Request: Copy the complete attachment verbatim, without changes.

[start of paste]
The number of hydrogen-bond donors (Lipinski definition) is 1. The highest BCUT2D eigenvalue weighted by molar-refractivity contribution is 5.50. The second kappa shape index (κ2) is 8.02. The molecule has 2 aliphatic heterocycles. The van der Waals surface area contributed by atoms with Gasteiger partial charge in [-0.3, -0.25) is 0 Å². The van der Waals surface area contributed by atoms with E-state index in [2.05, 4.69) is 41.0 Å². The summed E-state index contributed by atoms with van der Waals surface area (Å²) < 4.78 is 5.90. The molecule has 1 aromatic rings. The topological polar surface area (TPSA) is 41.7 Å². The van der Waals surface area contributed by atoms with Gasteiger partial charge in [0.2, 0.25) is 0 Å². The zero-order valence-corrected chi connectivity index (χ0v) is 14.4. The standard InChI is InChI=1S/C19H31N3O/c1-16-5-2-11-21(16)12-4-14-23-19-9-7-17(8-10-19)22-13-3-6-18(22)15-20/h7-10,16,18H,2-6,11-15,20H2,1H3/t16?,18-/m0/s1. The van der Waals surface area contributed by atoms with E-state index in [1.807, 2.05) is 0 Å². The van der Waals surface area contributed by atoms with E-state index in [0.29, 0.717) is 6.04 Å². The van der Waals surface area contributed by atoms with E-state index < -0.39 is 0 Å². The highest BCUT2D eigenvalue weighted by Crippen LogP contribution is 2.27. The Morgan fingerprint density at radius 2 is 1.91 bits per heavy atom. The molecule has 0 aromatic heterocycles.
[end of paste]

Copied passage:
The number of hydrogen-bond donors (Lipinski definition) is 1. The highest BCUT2D eigenvalue weighted by molar-refractivity contribution is 5.50. The second kappa shape index (κ2) is 8.02. The molecule has 2 aliphatic heterocycles. The van der Waals surface area contributed by atoms with Gasteiger partial charge in [-0.3, -0.25) is 0 Å². The van der Waals surface area contributed by atoms with E-state index in [2.05, 4.69) is 41.0 Å². The summed E-state index contributed by atoms with van der Waals surface area (Å²) < 4.78 is 5.90. The molecule has 1 aromatic rings. The topological polar surface area (TPSA) is 41.7 Å². The van der Waals surface area contributed by atoms with Gasteiger partial charge in [0.2, 0.25) is 0 Å². The zero-order valence-corrected chi connectivity index (χ0v) is 14.4. The standard InChI is InChI=1S/C19H31N3O/c1-16-5-2-11-21(16)12-4-14-23-19-9-7-17(8-10-19)22-13-3-6-18(22)15-20/h7-10,16,18H,2-6,11-15,20H2,1H3/t16?,18-/m0/s1. The van der Waals surface area contributed by atoms with E-state index in [1.807, 2.05) is 0 Å². The van der Waals surface area contributed by atoms with E-state index in [0.29, 0.717) is 6.04 Å². The van der Waals surface area contributed by atoms with E-state index < -0.39 is 0 Å². The highest BCUT2D eigenvalue weighted by Crippen LogP contribution is 2.27. The Morgan fingerprint density at radius 2 is 1.91 bits per heavy atom. The molecule has 0 aromatic heterocycles.